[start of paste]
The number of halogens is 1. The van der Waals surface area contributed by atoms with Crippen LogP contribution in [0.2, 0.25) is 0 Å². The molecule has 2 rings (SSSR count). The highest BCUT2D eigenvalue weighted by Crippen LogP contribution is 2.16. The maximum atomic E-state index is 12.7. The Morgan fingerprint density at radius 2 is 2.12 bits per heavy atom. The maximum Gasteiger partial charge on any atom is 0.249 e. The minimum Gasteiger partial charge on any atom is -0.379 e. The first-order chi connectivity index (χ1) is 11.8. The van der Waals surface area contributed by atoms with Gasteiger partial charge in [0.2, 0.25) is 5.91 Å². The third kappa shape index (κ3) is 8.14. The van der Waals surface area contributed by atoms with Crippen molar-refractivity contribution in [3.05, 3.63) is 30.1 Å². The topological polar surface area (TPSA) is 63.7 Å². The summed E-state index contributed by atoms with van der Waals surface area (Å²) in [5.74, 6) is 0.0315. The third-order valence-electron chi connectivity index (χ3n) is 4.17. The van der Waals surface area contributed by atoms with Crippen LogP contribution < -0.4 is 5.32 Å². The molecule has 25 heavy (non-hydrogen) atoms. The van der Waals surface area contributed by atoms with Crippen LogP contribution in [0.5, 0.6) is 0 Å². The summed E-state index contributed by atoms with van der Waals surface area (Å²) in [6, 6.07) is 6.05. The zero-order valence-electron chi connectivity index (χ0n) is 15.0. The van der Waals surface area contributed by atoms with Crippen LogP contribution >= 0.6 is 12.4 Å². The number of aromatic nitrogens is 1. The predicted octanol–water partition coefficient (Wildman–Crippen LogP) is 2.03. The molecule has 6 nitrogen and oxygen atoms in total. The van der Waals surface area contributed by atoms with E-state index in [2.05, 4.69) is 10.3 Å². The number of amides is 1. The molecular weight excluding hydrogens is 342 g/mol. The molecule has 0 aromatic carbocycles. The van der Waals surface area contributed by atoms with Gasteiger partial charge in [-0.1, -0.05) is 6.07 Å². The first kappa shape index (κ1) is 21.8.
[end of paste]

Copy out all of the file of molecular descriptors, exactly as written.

The number of halogens is 1. The van der Waals surface area contributed by atoms with Crippen LogP contribution in [0.2, 0.25) is 0 Å². The molecule has 2 rings (SSSR count). The highest BCUT2D eigenvalue weighted by Crippen LogP contribution is 2.16. The maximum atomic E-state index is 12.7. The Morgan fingerprint density at radius 2 is 2.12 bits per heavy atom. The maximum Gasteiger partial charge on any atom is 0.249 e. The minimum Gasteiger partial charge on any atom is -0.379 e. The first-order chi connectivity index (χ1) is 11.8. The van der Waals surface area contributed by atoms with Gasteiger partial charge in [0.2, 0.25) is 5.91 Å². The third kappa shape index (κ3) is 8.14. The van der Waals surface area contributed by atoms with Crippen molar-refractivity contribution in [3.05, 3.63) is 30.1 Å². The topological polar surface area (TPSA) is 63.7 Å². The summed E-state index contributed by atoms with van der Waals surface area (Å²) in [5.74, 6) is 0.0315. The third-order valence-electron chi connectivity index (χ3n) is 4.17. The van der Waals surface area contributed by atoms with Crippen LogP contribution < -0.4 is 5.32 Å². The molecule has 25 heavy (non-hydrogen) atoms. The van der Waals surface area contributed by atoms with Crippen LogP contribution in [0.5, 0.6) is 0 Å². The summed E-state index contributed by atoms with van der Waals surface area (Å²) in [6, 6.07) is 6.05. The zero-order valence-electron chi connectivity index (χ0n) is 15.0. The van der Waals surface area contributed by atoms with Crippen LogP contribution >= 0.6 is 12.4 Å². The number of aromatic nitrogens is 1. The predicted octanol–water partition coefficient (Wildman–Crippen LogP) is 2.03. The molecule has 6 nitrogen and oxygen atoms in total. The van der Waals surface area contributed by atoms with E-state index in [2.05, 4.69) is 10.3 Å². The number of amides is 1. The molecular weight excluding hydrogens is 342 g/mol. The molecule has 0 aromatic carbocycles. The van der Waals surface area contributed by atoms with Gasteiger partial charge in [-0.1, -0.05) is 6.07 Å². The first kappa shape index (κ1) is 21.8.